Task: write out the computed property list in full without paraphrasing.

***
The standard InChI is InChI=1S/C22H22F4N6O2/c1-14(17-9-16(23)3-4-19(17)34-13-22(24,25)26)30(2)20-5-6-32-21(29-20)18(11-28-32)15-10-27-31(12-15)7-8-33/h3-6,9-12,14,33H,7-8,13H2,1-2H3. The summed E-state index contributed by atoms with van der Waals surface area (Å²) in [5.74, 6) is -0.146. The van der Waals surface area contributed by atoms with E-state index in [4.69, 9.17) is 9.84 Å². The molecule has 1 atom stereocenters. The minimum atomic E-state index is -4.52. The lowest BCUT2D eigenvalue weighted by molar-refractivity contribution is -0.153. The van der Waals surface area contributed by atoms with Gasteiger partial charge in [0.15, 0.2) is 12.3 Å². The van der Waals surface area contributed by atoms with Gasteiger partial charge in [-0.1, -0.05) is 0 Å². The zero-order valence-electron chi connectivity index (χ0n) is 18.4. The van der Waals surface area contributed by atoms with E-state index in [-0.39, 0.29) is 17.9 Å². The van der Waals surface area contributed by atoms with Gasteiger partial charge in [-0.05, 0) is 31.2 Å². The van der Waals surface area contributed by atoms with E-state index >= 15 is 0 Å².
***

The standard InChI is InChI=1S/C22H22F4N6O2/c1-14(17-9-16(23)3-4-19(17)34-13-22(24,25)26)30(2)20-5-6-32-21(29-20)18(11-28-32)15-10-27-31(12-15)7-8-33/h3-6,9-12,14,33H,7-8,13H2,1-2H3. The summed E-state index contributed by atoms with van der Waals surface area (Å²) in [5.74, 6) is -0.146. The van der Waals surface area contributed by atoms with E-state index in [4.69, 9.17) is 9.84 Å². The molecule has 1 atom stereocenters. The minimum atomic E-state index is -4.52. The lowest BCUT2D eigenvalue weighted by molar-refractivity contribution is -0.153. The van der Waals surface area contributed by atoms with Gasteiger partial charge in [0.15, 0.2) is 12.3 Å². The van der Waals surface area contributed by atoms with Gasteiger partial charge in [-0.1, -0.05) is 0 Å². The zero-order valence-electron chi connectivity index (χ0n) is 18.4. The van der Waals surface area contributed by atoms with E-state index in [-0.39, 0.29) is 17.9 Å². The van der Waals surface area contributed by atoms with Gasteiger partial charge in [-0.05, 0) is 31.2 Å². The van der Waals surface area contributed by atoms with E-state index >= 15 is 0 Å².